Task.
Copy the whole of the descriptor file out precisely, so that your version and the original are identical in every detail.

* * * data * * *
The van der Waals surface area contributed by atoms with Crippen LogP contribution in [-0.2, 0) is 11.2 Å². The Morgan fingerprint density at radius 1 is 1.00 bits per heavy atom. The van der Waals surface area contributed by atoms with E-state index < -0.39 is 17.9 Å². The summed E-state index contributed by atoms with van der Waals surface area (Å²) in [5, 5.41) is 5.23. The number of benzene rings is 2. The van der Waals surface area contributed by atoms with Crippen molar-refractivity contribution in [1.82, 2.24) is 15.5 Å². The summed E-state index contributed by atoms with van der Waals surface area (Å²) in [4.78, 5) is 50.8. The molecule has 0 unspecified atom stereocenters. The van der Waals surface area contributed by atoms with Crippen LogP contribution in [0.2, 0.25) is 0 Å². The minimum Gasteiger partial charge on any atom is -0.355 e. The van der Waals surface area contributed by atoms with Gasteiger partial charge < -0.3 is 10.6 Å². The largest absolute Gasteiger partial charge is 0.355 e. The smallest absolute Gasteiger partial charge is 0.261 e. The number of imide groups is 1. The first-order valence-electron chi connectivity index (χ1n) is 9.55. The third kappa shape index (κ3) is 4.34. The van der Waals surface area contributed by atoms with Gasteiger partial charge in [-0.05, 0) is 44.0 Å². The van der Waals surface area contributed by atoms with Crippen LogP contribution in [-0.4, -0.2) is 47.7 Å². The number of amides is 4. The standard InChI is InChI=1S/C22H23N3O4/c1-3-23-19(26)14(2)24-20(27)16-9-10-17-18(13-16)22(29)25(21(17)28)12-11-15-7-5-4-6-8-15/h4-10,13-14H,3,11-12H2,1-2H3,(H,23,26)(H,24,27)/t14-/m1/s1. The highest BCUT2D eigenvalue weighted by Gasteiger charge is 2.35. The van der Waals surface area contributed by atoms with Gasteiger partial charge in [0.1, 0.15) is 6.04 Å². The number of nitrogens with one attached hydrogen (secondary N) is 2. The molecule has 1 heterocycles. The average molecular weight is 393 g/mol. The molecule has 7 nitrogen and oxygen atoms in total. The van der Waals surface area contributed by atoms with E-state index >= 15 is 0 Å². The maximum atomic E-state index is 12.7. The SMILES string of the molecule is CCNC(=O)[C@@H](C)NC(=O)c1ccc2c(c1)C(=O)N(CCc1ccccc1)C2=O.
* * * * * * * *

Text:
The van der Waals surface area contributed by atoms with Crippen LogP contribution in [-0.2, 0) is 11.2 Å². The Morgan fingerprint density at radius 1 is 1.00 bits per heavy atom. The van der Waals surface area contributed by atoms with E-state index < -0.39 is 17.9 Å². The summed E-state index contributed by atoms with van der Waals surface area (Å²) in [5, 5.41) is 5.23. The number of benzene rings is 2. The van der Waals surface area contributed by atoms with Crippen molar-refractivity contribution in [1.82, 2.24) is 15.5 Å². The summed E-state index contributed by atoms with van der Waals surface area (Å²) in [4.78, 5) is 50.8. The molecule has 0 unspecified atom stereocenters. The van der Waals surface area contributed by atoms with Crippen LogP contribution in [0.2, 0.25) is 0 Å². The minimum Gasteiger partial charge on any atom is -0.355 e. The van der Waals surface area contributed by atoms with Gasteiger partial charge < -0.3 is 10.6 Å². The largest absolute Gasteiger partial charge is 0.355 e. The smallest absolute Gasteiger partial charge is 0.261 e. The number of imide groups is 1. The first-order valence-electron chi connectivity index (χ1n) is 9.55. The third kappa shape index (κ3) is 4.34. The van der Waals surface area contributed by atoms with Gasteiger partial charge in [-0.05, 0) is 44.0 Å². The van der Waals surface area contributed by atoms with Crippen LogP contribution in [-0.4, -0.2) is 47.7 Å². The number of amides is 4. The standard InChI is InChI=1S/C22H23N3O4/c1-3-23-19(26)14(2)24-20(27)16-9-10-17-18(13-16)22(29)25(21(17)28)12-11-15-7-5-4-6-8-15/h4-10,13-14H,3,11-12H2,1-2H3,(H,23,26)(H,24,27)/t14-/m1/s1. The highest BCUT2D eigenvalue weighted by Gasteiger charge is 2.35. The van der Waals surface area contributed by atoms with Gasteiger partial charge in [0.1, 0.15) is 6.04 Å². The number of nitrogens with one attached hydrogen (secondary N) is 2. The molecule has 1 heterocycles. The average molecular weight is 393 g/mol. The molecule has 7 nitrogen and oxygen atoms in total. The van der Waals surface area contributed by atoms with E-state index >= 15 is 0 Å². The maximum atomic E-state index is 12.7. The SMILES string of the molecule is CCNC(=O)[C@@H](C)NC(=O)c1ccc2c(c1)C(=O)N(CCc1ccccc1)C2=O.